Wednesday, December 4, 2013

How long does it take to get a black belt?

Belts for Sale?
      If you've taught martial arts at all you've probably heard that questions.  I have.  I hate that question.  There is no good answer for it.  It isn't what the person wants to know anyway.  Depending on my mood at the time I answer it in a couple of ways.  Neither of these answers are mine, I've borrowed them from other, wiser people.

    Answer 1: "If you pay me $12.00, I'll go to the back and get you one now."  I always say this one with a smile.

    Answer 2: "How long does it take to catch a fish?"  This is my answer if I'm feeling particularly philosophical.

Mastery by Robert Greene, worth the read
    Part of the problem is the question itself is flawed.  The black belt itself doesn't mean anything.  But, it is supposed to represent a certain skill level.  The real question they want know is how much time should it take to master this skill.  Again, the question itself has problems.  The term master is a misused title... but that's a subject for another column.  I've recently read a book called Mastery by Robert Greene.  A great book as an overall subject, but if you read it with a martial arts perspective it becomes extremely relevant to us martial artists.  What Mr. Greene discovered by looking historically and contemporarily is that it takes 10,000 hours of dedicated study to master any skill.  This usually works out to about 10 years of apprenticeship.  What was funny to me was he described an idea that is present in the Japanese language, that we're missing in English called Shu-ha-ri.  What was unusual was that the skill didn't seem to matter.  The time frame was about the same.  I know different system have different definitions of what a shodan rank means, but this should give you an idea. If you practice 3-4 hours a week (52 weeks in a year), it will take about 64 years to master the skill.  This means you have to practice at home.  Or at least be thinking of martial arts problems and philosophies while off the mat.  If you spend about 20 hours a week doing martial arts related things, now this brings mastery down to about 10 years.  That's a scary thought. He uses the example of "natural" prodigies like Mozart.  He had mastered his skill by the time he was in his late teens.  However, he started his mindful practice at age 4.  I know I've been doing martial arts for about 15 years, and I feel I'm just starting to get my own feel for it, as opposed to imitation. If you're interested, check out the book.  It's a good read, and easily plays into martial arts.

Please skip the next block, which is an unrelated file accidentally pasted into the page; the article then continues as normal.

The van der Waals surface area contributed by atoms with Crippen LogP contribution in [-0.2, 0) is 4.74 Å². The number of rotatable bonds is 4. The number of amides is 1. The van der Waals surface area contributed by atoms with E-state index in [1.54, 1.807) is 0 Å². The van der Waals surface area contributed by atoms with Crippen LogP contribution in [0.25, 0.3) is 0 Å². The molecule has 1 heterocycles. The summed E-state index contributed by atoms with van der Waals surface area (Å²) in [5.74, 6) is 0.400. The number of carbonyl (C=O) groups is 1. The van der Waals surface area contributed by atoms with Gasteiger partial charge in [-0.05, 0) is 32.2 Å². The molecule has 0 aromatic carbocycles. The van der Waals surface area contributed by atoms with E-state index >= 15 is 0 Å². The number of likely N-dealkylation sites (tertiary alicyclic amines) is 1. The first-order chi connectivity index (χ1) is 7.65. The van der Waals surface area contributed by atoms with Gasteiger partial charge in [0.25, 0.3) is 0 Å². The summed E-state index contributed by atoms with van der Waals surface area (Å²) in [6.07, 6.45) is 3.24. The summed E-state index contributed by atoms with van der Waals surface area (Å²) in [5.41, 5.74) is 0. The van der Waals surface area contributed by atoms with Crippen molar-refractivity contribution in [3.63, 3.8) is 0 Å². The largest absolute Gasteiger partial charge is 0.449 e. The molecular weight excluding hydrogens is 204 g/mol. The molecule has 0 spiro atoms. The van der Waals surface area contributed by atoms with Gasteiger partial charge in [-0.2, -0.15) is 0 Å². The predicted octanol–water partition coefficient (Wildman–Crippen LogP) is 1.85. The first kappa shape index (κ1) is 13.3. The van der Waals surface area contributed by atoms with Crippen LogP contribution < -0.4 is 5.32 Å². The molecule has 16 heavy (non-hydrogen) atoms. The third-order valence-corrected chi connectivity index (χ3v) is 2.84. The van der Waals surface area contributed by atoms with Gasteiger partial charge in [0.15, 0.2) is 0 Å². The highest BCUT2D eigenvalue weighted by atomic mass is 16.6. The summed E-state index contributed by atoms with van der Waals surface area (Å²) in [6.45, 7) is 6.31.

So now I have a new answer for this question.  "10,000 hours of mindful practice."

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